WHEN I WAS IN COLLEGE, I sort of accidentally didn't make any friends for two years. My school was located in Los Angeles, which meant that it was full of orange guys with muscles and hard hair and girls wearing those tiny shorts that said "LOOK AT MY ASSHOLE" across the buns. And also Ugg boots, and Malibu rum, and people who thought a good career would be "shock jock," and business majors who wore suits every Friday and couldn't wait to go buy companies from nice old men and split them up and sell them for parts like Richard Gere in Pretty Woman before he learns the meaning of feelings. Basically, I didn't fit in (or at least that's what my self-pity told me).

And because I didn't make a single friend, I spent two years living in 100-square-foot rooms with randomly assigned strangers. (This was amazing for comedy purposes, but shitty for not-crying-every-day purposes.)

The first stranger was a shaky Texan model who ate nothing but canned tuna mixed with ketchup, shared a twin bed with her shaky Texan mother whenever she came to visit, and pulverized large sections of our asbestos ceiling trying to hang up her totally psychedelic black-light posters, a transgression for which we were each fined $100, which is still an astronomical amount to me and I have a job now. (She affixed the black light itself to the wall with Scotch tape. Betcha didn't know: The sound of a black light crashing to the linoleum floor in the dead of night sounds strikingly similar to a madman crashing through the window in order to skin some freshmen!) One time this roommate broke up with her faraway Texan boyfriend and listened to "Bittersweet Symphony" on repeat for three days. Sometimes I would find her hair in my bed. I lived with her for an entire year.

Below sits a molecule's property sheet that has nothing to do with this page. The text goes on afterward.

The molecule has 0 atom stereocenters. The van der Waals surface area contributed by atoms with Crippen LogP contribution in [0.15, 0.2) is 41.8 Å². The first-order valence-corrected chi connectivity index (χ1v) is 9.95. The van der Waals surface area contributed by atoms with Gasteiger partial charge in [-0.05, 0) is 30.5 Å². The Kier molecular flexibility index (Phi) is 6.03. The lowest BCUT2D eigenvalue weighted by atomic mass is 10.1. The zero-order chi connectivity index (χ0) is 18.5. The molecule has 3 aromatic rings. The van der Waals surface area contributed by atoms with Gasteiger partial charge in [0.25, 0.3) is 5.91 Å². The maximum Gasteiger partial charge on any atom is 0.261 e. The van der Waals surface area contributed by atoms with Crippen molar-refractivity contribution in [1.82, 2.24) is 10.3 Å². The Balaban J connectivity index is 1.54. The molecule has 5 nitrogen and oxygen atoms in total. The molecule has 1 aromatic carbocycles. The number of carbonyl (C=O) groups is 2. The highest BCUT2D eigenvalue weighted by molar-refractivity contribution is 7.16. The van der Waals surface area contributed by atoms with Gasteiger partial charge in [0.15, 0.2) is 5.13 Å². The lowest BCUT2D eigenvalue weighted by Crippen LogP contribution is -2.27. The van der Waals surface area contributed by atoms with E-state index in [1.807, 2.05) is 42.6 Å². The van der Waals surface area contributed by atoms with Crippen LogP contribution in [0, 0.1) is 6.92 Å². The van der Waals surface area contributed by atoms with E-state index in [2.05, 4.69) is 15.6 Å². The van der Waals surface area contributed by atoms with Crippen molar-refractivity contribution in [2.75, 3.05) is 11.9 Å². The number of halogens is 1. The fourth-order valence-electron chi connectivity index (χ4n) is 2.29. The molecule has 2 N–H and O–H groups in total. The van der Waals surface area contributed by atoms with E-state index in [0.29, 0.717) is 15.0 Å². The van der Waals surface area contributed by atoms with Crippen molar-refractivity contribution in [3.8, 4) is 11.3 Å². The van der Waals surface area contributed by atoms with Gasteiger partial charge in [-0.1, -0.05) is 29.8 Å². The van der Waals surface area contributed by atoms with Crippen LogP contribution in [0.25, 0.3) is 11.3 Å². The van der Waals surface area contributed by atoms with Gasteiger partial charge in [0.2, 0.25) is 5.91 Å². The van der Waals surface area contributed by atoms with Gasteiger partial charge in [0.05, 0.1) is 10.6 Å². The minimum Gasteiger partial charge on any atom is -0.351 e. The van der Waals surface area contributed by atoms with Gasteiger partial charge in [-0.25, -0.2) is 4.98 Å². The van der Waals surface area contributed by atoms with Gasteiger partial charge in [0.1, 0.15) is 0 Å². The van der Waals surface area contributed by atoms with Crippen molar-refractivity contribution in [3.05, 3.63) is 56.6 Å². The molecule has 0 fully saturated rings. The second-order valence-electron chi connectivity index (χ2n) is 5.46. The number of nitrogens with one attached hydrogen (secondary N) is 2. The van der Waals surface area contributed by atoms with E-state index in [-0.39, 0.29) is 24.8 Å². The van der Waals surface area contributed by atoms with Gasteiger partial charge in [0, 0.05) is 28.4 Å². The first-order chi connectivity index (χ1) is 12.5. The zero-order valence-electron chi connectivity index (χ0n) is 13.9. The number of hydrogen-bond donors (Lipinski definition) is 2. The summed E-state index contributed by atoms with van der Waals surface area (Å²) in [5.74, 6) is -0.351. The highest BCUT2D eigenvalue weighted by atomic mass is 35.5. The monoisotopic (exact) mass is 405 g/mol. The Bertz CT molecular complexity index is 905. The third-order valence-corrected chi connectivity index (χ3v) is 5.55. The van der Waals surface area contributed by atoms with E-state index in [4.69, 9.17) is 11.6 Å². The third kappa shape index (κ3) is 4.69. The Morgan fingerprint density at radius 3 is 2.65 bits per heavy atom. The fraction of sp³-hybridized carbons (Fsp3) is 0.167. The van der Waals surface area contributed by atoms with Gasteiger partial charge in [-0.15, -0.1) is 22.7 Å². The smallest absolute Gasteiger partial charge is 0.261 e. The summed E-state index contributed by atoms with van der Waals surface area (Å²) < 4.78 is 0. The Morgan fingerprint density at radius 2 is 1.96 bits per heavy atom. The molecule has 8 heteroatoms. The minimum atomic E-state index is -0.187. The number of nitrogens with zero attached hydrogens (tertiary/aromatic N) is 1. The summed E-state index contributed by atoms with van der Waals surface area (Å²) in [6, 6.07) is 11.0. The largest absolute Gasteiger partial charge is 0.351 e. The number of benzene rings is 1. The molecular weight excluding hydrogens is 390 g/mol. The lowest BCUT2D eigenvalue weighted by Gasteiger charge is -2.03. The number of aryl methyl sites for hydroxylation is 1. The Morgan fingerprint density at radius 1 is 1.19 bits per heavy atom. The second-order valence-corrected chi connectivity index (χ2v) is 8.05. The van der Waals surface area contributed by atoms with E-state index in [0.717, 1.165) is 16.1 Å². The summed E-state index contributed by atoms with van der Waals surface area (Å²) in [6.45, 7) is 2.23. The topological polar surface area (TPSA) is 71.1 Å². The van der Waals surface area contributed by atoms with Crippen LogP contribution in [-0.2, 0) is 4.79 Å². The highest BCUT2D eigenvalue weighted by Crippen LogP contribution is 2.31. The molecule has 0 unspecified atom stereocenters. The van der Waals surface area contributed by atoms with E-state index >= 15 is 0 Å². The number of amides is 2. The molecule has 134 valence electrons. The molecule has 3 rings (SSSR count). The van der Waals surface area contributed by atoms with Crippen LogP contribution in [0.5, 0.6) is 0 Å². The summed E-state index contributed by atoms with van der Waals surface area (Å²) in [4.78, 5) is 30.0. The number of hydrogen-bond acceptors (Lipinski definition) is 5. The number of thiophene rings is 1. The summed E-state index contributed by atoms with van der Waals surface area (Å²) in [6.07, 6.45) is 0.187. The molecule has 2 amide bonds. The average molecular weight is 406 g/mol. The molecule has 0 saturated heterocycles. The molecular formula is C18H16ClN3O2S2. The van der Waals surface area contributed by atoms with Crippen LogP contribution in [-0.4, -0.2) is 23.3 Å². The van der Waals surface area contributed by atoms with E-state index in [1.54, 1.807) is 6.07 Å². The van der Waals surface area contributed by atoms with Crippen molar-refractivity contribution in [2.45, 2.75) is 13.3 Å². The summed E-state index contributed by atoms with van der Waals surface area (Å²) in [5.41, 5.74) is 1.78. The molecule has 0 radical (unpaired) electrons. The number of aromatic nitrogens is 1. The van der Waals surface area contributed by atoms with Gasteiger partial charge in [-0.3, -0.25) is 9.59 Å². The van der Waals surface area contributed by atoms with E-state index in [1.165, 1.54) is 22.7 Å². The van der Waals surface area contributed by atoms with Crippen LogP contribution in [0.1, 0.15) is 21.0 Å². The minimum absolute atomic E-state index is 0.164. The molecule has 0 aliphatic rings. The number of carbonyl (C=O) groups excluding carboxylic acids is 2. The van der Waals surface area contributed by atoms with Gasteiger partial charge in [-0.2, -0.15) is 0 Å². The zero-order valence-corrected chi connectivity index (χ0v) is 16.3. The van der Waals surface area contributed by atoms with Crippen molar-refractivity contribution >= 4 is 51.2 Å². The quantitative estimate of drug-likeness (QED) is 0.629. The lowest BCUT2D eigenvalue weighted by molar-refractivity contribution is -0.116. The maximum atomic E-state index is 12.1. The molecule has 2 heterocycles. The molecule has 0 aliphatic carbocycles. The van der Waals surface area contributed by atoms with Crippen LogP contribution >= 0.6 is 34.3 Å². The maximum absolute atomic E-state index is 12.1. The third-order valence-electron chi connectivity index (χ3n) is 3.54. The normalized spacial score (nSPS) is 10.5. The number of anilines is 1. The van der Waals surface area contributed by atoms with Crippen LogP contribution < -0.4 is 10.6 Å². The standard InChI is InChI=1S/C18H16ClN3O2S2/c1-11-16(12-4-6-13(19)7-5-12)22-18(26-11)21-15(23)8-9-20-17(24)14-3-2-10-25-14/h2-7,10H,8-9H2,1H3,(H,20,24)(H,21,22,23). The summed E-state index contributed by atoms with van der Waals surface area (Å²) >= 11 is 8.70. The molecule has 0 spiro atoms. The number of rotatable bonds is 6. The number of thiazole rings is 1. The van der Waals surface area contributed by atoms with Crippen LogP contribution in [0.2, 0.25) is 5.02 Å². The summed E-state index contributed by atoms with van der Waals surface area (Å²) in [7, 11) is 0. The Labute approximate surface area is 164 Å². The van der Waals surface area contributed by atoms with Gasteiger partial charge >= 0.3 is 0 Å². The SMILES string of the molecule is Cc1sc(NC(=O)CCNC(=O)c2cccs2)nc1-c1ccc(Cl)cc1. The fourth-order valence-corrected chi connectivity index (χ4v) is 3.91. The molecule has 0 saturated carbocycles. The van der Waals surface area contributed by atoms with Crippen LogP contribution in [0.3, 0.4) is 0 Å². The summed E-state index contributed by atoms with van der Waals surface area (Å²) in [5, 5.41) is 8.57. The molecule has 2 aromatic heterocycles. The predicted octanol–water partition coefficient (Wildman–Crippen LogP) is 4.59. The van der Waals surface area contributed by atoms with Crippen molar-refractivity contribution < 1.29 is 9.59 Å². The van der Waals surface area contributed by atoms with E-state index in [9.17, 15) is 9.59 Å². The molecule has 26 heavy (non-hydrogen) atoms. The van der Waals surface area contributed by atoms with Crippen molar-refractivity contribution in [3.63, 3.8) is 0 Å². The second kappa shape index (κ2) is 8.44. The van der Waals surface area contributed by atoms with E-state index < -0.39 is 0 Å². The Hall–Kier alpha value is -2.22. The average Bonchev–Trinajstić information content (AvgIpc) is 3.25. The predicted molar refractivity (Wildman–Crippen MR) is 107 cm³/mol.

The second stranger was from Bangladesh ("It's pronounced BONG-gladesh"). She smoked two packs of Newports a day (TWO, like as in the number two), wallpapered our entire room with Absolut vodka ads, and only owned two videocassettes: A League of Their Own and Erin Brockovich. Over and over she watched them. Any time of the day or night, I'd come home and there she'd be—shades shut tight against the LA sun, tucked up in bed beneath a halo of wackily revamped vodka bottles, stinking of menthol and laughing, yet again, because there's no crying in baseball. I only lasted half a year with that one.

Now. Clearly I was also a dick. I had no self-confidence, I wore ugly clothes, and I made sure to hate everyone preemptively before they could learn to hate me, because they were pretty and wore shorts. But also, OH MY GOD THOSE GUYS WERE TOTAL DICKS. Seriously, two packs of menthols!? Who ARE you!?!?

So listen, children. Learn from me. Make your own friends in college. Don't trust the administration to do this important job for you.

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